If you've ever been watching a movie when a sudden plot twist left you feeling you're watching an entirely different film, you may have been the victim of a movie that totally changed genre. While there are many movies that took hard left turns, most of the movies that have totally different second halves use the twist for a good reason.
When The Sound of Music switches from feel-good musical to escaping-from-evil-suspense, the audience roots for the protagonists since we've developed a relationship with them. And when Titanic shifts from love story to action film, the romance between Jack and Rose has been set up enough that viewers aren't sunk along with the ship.
But not all movies are able to shift tone or genre so easily and many movies that shifted tones partway through lost their audience's attention as well as any understanding of the film's story. So, what makes some movies that made dramatic tonal changes work and others not? It depends how the first part of the movie is set up, as well as how different the two halves of the film really are. Here are the best examples of films that left viewers spinning after a dramatic story shift.
Telly (Julianne Moore) believes her son passed in a plane crash, but both her husband and psychiatrist insist the child never existed. Joining forces with the person she believes to be the parent of her child's friend, they are chased by the National Security Agency. Then, suddenly, aliens enter the picture and the psychological-drama that had been unfolding dissolves into a science fiction mystery.
Fans of movies with solid plot lines might argue that bringing alien beings into the film was lazy writing on the part of the filmmakers. The genre shift found in The Forgotten turns an interesting and plausible story into an absurd fantasy. It may even have been better if the reveal was that it had all been a dream.
In order to meet women after his wife passes, a film producer friend convinces Shigeharu Aoyama (Ryo Ishibashi) to hold mock-auditions for a new love. Thinking they are trying out for a movie role, many women show up and Aoyama is smitten with an ex-ballerina. But what starts as a romantic drama about a man searching for a new love quickly becomes a gruesome movie as the awful truth about his new lover come to light.
Takashi Miike is well known for adding extremely disturbing visuals to his films, and Audition is no exception. However, the transition from sweet love story to dismemberment, eyeball puncturing, and vomit eating is nothing less than jarring. Viewers not knowing what to expect might feel cheated by the polar opposites themes of love and gore. And audience members that are familiar with what Miike is capable of might feel stifled with more than an hour devoted to a love story.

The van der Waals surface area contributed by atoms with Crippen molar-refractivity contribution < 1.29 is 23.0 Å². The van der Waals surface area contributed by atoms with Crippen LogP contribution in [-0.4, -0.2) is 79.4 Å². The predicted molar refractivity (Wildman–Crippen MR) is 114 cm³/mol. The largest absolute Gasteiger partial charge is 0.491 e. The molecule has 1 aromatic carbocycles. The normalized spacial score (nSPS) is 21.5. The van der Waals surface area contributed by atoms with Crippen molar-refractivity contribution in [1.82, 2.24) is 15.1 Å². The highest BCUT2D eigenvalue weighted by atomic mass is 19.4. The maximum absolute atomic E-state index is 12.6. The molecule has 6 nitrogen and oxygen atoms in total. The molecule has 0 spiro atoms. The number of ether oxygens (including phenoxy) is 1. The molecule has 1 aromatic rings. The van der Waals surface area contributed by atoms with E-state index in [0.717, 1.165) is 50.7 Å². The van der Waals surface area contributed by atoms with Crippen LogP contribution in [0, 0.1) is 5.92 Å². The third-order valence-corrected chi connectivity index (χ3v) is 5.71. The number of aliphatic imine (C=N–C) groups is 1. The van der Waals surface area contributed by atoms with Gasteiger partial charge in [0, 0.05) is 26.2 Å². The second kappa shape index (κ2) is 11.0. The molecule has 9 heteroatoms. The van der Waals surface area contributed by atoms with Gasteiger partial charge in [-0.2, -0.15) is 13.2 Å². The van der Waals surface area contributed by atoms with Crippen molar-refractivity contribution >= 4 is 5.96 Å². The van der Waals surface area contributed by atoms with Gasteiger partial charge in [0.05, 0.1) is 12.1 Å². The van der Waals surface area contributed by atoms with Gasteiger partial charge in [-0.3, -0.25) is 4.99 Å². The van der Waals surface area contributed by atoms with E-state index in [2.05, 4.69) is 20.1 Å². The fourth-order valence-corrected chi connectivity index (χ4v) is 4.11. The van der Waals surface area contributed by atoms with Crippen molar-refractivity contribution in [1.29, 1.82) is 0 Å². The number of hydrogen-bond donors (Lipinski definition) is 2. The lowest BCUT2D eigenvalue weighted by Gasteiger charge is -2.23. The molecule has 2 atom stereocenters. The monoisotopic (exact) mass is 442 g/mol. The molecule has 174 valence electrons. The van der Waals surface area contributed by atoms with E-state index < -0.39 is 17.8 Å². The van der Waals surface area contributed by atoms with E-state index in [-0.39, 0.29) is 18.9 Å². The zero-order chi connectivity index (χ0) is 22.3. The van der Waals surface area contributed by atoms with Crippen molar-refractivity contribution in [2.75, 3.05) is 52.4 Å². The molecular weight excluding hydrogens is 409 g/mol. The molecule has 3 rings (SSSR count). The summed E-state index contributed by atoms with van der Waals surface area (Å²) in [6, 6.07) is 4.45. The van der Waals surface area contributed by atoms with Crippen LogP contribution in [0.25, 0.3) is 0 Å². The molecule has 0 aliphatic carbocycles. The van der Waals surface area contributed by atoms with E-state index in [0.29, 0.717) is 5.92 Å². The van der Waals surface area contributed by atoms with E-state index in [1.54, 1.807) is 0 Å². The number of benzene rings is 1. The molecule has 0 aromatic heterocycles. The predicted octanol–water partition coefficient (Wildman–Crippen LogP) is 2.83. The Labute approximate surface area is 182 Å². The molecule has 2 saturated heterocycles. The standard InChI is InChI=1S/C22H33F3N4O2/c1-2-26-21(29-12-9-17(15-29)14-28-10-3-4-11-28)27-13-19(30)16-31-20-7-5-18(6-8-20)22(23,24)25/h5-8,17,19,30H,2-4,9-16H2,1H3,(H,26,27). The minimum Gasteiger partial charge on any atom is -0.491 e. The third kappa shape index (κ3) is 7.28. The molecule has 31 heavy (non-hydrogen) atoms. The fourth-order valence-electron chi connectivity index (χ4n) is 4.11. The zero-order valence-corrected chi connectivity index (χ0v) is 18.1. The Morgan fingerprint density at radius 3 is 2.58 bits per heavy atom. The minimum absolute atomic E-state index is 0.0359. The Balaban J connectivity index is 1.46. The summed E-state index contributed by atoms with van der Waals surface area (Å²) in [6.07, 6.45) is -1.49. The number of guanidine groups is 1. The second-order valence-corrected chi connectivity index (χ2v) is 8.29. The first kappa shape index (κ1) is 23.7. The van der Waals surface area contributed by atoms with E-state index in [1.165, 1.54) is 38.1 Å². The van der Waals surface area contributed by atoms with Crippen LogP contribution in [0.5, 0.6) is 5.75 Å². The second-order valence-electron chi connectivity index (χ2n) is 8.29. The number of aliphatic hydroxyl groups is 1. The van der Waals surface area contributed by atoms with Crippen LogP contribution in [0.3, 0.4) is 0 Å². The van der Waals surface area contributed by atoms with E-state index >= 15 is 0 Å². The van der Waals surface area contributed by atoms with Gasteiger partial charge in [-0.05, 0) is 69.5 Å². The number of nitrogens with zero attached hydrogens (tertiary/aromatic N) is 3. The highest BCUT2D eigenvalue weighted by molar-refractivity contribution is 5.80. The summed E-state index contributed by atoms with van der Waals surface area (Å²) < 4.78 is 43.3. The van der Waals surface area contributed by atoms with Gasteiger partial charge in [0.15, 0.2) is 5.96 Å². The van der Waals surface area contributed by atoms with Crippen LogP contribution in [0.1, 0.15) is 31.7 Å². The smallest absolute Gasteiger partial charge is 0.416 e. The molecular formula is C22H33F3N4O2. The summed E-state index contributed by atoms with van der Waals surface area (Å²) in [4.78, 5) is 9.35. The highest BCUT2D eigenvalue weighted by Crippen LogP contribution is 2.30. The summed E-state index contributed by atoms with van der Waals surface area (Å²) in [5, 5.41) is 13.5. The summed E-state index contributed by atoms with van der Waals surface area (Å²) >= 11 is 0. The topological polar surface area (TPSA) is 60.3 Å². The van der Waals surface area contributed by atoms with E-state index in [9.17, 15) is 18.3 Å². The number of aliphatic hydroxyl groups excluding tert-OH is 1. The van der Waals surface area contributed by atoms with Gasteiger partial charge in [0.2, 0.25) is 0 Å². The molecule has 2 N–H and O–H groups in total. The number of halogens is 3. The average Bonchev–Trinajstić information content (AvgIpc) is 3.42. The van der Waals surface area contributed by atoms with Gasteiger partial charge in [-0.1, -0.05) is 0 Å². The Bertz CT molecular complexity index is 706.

The Book of Henry begins as a sweet drama when a young genius named Henry (Jaeden Lieberher) tries his hardest to keep his family together. Since he's such a nice kid, he wants to help a neighbor girl who seems to be in trouble. When he becomes seriously ill, his mother (Naomi Watts) takes over his task and the film quickly switches gears to a dark thriller.
This initially compassionate story about a sweet boy and his grieving mother benefits in no way from the genre shift that drives the last act. Henry's character becomes unnecessary to the film since the two parts of the movie are so disconnected. Any empathy that was built by the audience for these characters is immediately squashed when the story goes in a completely different - and unrealistic - direction.
When Judd Apatow, Adam Sandler, and Seth Rogen team up you'd think the results would be stellar comedy. The first part of Funny People is a dark but humorous look at a man who believes he's fading from cancer. But when Sandler's George finds out his treatment worked and the danger of passing on is gone he reconciles with a past lover and the movie weirdly tries to become a romantic drama.
Sure, Funny People has two story conflict - George's illness and his relationship with a girl from his past - but the shift between them is anything but smooth. It switches from comedy to drama, remaining dark throughout, but the sudden changes in tone make the story choppy, as if the filmmakers couldn't make up their mind on what kind of movie they were making. And sprinkling random raunchy jokes throughout the film really didn't help make this any clearer.